Cannabis and Public Policy in the United States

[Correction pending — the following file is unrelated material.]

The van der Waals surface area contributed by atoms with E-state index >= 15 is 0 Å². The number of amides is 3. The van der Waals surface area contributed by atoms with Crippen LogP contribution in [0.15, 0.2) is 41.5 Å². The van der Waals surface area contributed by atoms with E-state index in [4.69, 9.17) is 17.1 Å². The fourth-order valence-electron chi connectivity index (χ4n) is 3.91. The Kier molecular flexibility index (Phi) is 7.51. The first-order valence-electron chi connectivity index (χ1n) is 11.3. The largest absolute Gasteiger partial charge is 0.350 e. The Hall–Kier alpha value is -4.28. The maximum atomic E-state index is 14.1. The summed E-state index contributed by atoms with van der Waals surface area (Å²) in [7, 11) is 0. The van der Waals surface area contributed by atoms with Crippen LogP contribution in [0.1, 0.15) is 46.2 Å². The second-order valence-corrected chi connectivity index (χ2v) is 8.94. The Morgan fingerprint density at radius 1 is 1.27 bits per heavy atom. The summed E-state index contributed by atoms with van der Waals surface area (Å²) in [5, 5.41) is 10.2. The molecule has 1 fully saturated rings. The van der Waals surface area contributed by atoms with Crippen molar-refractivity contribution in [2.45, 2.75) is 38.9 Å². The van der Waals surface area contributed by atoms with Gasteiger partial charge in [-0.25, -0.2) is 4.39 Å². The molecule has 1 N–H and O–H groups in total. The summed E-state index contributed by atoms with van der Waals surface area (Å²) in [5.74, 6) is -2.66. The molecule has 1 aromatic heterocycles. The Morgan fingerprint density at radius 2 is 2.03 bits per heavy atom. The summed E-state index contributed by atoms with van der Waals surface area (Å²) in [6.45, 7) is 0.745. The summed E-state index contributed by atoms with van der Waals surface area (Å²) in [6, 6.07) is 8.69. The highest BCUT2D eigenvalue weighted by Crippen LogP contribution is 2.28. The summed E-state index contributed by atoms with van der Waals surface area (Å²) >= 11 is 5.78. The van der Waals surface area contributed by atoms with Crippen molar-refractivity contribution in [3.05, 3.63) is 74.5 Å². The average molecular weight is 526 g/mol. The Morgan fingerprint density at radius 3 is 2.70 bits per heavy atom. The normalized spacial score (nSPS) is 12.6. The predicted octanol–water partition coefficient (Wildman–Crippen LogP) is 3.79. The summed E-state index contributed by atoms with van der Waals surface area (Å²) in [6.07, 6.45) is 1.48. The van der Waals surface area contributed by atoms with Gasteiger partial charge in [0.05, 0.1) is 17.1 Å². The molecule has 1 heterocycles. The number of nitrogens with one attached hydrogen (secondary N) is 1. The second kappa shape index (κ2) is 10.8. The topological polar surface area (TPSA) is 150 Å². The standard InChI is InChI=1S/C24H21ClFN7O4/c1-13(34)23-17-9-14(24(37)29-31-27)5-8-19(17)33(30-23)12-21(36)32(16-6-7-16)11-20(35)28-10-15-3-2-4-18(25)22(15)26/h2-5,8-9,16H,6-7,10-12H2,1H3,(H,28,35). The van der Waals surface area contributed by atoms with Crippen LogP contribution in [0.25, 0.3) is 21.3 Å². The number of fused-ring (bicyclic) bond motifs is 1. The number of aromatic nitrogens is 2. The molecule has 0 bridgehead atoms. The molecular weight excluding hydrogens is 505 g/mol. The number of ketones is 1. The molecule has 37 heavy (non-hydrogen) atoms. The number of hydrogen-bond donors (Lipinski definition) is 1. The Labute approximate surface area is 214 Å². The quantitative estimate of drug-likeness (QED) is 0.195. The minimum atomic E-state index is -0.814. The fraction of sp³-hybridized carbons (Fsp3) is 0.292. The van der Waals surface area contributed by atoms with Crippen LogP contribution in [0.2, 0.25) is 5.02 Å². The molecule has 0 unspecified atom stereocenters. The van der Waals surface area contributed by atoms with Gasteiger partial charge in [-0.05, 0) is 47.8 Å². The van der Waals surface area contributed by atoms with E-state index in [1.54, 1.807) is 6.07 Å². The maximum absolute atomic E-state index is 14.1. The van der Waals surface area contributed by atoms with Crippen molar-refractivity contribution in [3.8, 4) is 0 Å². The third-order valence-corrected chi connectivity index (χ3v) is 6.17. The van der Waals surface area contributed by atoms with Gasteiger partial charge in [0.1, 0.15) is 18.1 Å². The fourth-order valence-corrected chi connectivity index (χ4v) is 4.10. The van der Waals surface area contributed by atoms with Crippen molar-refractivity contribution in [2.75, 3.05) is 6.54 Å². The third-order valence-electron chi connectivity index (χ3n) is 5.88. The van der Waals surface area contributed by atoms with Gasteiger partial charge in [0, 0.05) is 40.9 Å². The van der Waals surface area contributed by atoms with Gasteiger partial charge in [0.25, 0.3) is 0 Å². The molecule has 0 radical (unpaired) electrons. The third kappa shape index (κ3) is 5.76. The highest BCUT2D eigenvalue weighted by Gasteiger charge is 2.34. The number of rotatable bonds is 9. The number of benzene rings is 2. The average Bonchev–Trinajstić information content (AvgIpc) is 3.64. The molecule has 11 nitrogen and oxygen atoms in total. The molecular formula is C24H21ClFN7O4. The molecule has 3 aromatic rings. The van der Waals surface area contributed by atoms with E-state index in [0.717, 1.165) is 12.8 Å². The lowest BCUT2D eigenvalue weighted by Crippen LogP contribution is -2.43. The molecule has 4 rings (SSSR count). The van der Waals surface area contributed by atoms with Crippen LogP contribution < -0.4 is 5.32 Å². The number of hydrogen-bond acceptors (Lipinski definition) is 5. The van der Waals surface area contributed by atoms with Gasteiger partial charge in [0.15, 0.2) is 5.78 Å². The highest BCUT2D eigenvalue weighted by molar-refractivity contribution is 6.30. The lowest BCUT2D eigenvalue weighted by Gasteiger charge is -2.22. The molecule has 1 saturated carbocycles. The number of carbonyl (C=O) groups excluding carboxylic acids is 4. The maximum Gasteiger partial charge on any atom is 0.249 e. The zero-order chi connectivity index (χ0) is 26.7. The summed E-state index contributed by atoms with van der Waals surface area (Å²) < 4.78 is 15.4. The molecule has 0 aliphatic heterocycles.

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This seminar examines the history and geography of cannabis production, consumption, and regulation in the United States. We will examine the racialized construction of cannabis as a legislated “threat to society,” regimes and geographies of criminal enforcement, the association of cannabis with the emergence and proliferation of “counterculture” in the 1960s, its biopolitical (re)medicalization in the 1990s in conjunction with HIV/AIDS activism, its “medical” economic industrialization in the 2000s, and the political ecology of contemporary federal and state regulation and enforcement. Special attention will be paid to the political economy of cannabis agriculture in California from the 1970s to the present day, as this is my active research agenda. Students will have an opportunity to serve internships with the Drug Policy Alliance (DPA) and the National Organization for the Reform of Marijuana Laws (NORML), among other organizations working to transform policy. I anticipate a range of guest speakers from law enforcement, grassroots community organizing, policy reform organizations, and medicine.